The judge was so irked that he rejected Estrada’s plea and set the case for trial. “You’re going to pay for a translator at trial,” he told Estrada. “We’ll set the trial for as early as we can before the end of the year, and he might learn English in the meantime.”

In a final incomprehensible burst the judge ordered him to surrender his driving license:

“If you can’t understand English, how the heck did you get a Michigan driver’s license?” the judge asked. “You will surrender your driver’s license today.  Anybody who has a driver’s license and doesn’t understand English can plead guilty to a cocaine charge.  He’s getting his driver’s license suspended until he understands English and is safe on the road. He’s a threat to the public.

 When given an opportunity by this blog to comment, the Michigan Courts replied:

The Michigan Supreme Court and the State Court Administrative Office are committed to steadfast compliance with court rules regarding protections for persons with limited English proficiency (LEP).  We are aware of this case and will ensure the local trial court is fully cognizant of its responsibilities under MCR 1.111. [Interpreter rule – link added]

It does not take a lot of skill to read between the lines of this response.

More generally, however, we have to ask what changes in the system would help avoid these kind of embarrassing events. (see , e.g., my recent posts on the “electric shock judge”.)

P.S. We now also hear from the Oceana County Press that Judge Thomas has asked to be appointed Sheriff upon his mandatory retirement from the bench on Jan 1, triggered by his age.  No comment needed or offered.

Update:  a new pretrial date has been set, and “’I am certain that the case will move forward, and there will be a resolution acceptable to both sides,’ said Estrada’s court-appointed attorney Doug Springstead.” according to the Oceans County Free Press.

Posted in Judicial Ethics, LEP | Leave a comment

Proven Value of Timely Texting of Tips Might Extent to the Justice World

A recent report in the New York Times descried a study that showed that low income children’s reading skills improved very significantly when parents were texted timely reminders about how to help their kids learn:

A new study shows that mobile technology may offer a cheap and effective solution. The research, released by the National Bureau of Economic Research this month, found that preschoolers whose parents received text messages with brief tips on reading to their children or helping them sound out letters and words performed better on literacy tests than children whose parents did not receive such messages.

According to the abstract:

We find that READY4K! [the tool tested] positively affected the extent to which parents engaged in home literacy activities with their children by 0.22 to 0.34 standard deviations, as well as parental involvement at school by 0.13 to 0.19 standard deviations. Increases in parental activity at home and school translated into student learning gains in some areas of early literacy, ranging from approximately 0.21 to 0.34 standard deviations.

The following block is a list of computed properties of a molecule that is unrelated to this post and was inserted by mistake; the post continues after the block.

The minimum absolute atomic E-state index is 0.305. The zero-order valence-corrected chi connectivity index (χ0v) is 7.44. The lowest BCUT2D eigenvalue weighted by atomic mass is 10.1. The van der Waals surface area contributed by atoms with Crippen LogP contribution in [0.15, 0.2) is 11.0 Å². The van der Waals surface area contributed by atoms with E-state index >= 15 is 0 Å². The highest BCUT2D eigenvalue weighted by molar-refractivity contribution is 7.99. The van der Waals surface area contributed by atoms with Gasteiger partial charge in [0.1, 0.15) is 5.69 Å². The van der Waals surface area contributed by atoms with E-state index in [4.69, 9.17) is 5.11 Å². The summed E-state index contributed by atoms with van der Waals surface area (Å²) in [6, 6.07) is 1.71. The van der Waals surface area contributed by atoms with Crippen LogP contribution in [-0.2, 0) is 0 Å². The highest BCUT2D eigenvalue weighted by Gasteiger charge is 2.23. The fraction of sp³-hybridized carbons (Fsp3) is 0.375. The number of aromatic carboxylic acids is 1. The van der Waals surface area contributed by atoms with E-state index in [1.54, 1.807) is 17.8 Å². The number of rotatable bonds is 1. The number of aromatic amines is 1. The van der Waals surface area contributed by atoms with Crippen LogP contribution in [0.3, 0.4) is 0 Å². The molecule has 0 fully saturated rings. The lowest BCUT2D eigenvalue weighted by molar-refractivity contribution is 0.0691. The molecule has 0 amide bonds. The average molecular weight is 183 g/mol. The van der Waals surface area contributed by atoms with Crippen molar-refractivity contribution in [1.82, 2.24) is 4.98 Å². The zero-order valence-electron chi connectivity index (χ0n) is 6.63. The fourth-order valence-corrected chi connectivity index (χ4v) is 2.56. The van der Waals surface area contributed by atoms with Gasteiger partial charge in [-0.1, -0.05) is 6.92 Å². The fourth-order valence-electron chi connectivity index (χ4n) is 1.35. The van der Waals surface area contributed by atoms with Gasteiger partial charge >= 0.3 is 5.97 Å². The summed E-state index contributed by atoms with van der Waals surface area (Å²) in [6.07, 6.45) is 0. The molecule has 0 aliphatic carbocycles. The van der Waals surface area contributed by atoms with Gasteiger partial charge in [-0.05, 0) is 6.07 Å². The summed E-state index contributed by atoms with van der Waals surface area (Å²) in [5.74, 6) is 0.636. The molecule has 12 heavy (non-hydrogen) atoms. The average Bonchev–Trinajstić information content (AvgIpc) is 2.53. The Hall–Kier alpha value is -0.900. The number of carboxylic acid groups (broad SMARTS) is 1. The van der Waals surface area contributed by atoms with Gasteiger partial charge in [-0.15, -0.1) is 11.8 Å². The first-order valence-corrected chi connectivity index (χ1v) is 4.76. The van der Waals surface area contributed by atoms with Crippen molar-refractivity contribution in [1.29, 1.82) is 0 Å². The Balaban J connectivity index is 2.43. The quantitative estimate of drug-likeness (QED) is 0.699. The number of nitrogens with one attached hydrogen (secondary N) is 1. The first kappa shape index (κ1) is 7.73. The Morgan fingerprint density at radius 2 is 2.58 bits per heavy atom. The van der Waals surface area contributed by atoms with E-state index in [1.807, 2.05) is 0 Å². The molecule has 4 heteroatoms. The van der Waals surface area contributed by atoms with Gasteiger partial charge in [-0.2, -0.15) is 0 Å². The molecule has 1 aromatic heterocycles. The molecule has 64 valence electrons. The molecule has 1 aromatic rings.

While obviously one should be careful about over generalizing, this study got me thinking more about the possible value of courts offering to text and email clients not only with reminders about court appearances and obligations, but also with links to tools that can help them prepare or even fulfill obligations.  For example:

  • Videos of the judge before whom people are to appear, showing their personality and what they expect
  • Lists of materials and evidence to bring to court, and tips on how to obtain and authenticate them.
  • Reminders about child support obligations, and how to make and document payments
  • Reminders about visitation times and conditions
  • Reminders about due dates for court and for the filing of papers
  • Links to document assembly programs to prepared required filings

The list is of course endless, and many of the possibilities apply just as much for a legal aid programs reminders to their clients, or an unbundled lawyer’s reminders to a client (caution that sending a reminder might impose additional obligations beyond the scope of the agreement.)

In any event, I remain confused about why so few courts make use of this simple and relatively cheap technology.  Maye this is an LSC/SJI opportunity to create a standard system that could interface with the major case management software in both court and legal aid worlds.  Obviously, such messages should be one of the products of any integrated portal.

If anyone knows why these systems were not deployed years ago, please let me know, and we can try to figure out how to get beyond the barriers.  (I would hate the think that the reason is that the content is not yet developed — if so, maybe an initiative like this would push the development of the content.)

Posted in Court Management, Technology | 3 Comments

Part IV of “Assessing Innovations,” The Private Sector Legal Market

Previous posts in this series have offered cost-benefit, rights-oriented  and “targeted representation” approaches to analyzing whether innovations should be viewed as appropriate.  This post asks the same question about innovations in the private sector market, although with more of a focus on human-delivered services.

In an unregulated market, of course, we don’t need to analyze it.  “If it buys, it flies.”

But the legal market is highly regulated, with strict limits on both human-provided legal service and constraints upon technology-enabled services that also derive from those strict limits which were originally written long before the possibility of technology in the delivery of the legal services.  (And I include the ball point pen and the photocopier in the definition of “before.”)